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:: Fair is where you take the hogs in August ::

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:: my ongoing magnet project — thank you, Shutterfly! ::

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:: last year I saved zinnia seeds. My frugal self is exultant. ::

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:: squash blossoms, garlic and cilantro from the garden; the makings of quesadillas ::

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:: teddy bear doubling as a pillow ::

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::  day is done (pinching myself that we live here)  ::

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:: chipmunk visiting during my day of silence and solitude ::

This Is How We Roll

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In March my husband installed new flooring in our kitchen, covering up the 1993 white vinyl which remains the worst consumer purchase of my life. Silly me, I thought laminate was indestructible. I think not, Finknottle!

Curt started murmuring something about a plastic floor protector mat. No offense to you in the floor mat family, but they are, in my opinion, uglier than the underside of my kitchen vent hood.

We compromised with a low, backless shop stool that had safe-to-the-floor wheels. Since March, I’ve been hunching over!

I had no knowledge of the office wheel world, that there was even a difference between bad wheels and good wheels. I guess the hospital where he works is choosing these wheels for their chairs. He got rollerblade style rubber wheels and I have never been so happy with an office chair in my life! Smooooth ride! My grandsons love to get in the chair and scoot around. I’m thinking rollerblade wheels just may be the key to happiness!

It’s the little things…

10 Things about June

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When she saw Reading Cookbooks , Donna at Quiet Life
recommended The Pat Conroy Cookbook to me.

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 Her hair is so fine, it won’t stay in line. Her aunt fixed this pixie.

 

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Hanging plants at my house: a cycle of death and resurrection.
When blossoms are perky, I take a picture.

 

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 No dimples today. That’s okay.

 

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 Penstemon: a happy perennial. The bee’s knees.

 

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How to eat peanut butter and honey with sacramental gladness.

 

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 Garlic scapes: attractive parabolas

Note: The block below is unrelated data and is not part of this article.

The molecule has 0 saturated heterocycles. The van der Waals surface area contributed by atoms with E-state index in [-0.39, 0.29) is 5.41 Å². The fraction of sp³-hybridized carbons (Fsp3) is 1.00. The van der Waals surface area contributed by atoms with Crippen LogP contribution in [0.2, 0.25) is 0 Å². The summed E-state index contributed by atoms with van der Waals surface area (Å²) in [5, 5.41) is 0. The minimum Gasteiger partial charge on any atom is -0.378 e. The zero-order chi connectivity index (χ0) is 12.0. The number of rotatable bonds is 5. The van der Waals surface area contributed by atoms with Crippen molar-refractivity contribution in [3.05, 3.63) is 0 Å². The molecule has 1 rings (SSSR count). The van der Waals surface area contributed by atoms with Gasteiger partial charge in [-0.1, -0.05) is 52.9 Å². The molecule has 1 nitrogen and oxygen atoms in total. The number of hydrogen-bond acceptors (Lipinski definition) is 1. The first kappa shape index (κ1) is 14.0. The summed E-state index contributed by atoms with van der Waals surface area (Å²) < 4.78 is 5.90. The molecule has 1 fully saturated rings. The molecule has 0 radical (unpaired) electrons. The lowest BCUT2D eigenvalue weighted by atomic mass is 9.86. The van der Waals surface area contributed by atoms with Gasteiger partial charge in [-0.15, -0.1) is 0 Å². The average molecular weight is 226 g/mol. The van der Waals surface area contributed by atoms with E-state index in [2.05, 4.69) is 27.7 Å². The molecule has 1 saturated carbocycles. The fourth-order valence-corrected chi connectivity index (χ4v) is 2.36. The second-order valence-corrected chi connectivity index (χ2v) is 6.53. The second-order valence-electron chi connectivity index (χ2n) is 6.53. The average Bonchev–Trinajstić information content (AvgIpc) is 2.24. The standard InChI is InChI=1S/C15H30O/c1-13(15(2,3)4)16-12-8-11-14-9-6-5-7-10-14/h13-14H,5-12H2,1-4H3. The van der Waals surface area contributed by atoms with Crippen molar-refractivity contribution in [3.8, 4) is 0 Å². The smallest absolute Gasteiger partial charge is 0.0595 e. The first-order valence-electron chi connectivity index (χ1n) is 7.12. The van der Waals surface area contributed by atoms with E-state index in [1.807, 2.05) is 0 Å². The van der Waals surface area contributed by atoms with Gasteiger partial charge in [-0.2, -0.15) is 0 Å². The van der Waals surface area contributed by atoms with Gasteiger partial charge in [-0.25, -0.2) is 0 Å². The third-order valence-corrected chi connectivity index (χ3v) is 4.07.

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 Oh, beloved clematis, you always amaze and delight me.

 

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 My farmer grandson ready for showmanship.

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My young friend with a beguiling smile.

We Were So Poor Stories

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I’m tempted to pity my grandkids whose life is bereft of We Were So Poor stories. When such stories are impressionistic paintings from the past, they surely are delicious memories.

A coworker of yore bragged about getting SIX. TEEN. cups of tea from one tea bag. He was so poor.

My friend asked her husband what kind of meals his mom made when he was growing up. He thought and said, We ate a lot of Spanish rice. She asked, What did you have with it?  Just rice. They were so poor.

Before we married our weekly date was splitting a $2.25 plate of chow mein. We were so poor.

After we married our grocery budget was $12 a week. My farmer uncle gave us a few bushels of tomatoes that I canned, Curt put a deer in the freezer, and tuna was on sale at $0.33/can. We were so poor.

A young couple moved to California from the midwest. When their folks sent a dress shirt from Sears for a birthday gift, they quickly exchanged it for cash to feed their babies. They were so poor.

One Christmas, we prepared our boys for a skinny Christmas. We didn’t have money and refused to go into debt to buy toys. That year ::takeabreath:: our boys wrote a note and put it in an envelope with twenty dollars from their savings. We hope this helps. We were so rich.

I’m pretty sure you have some We Were So Poor stories. Won’t you share in the comments?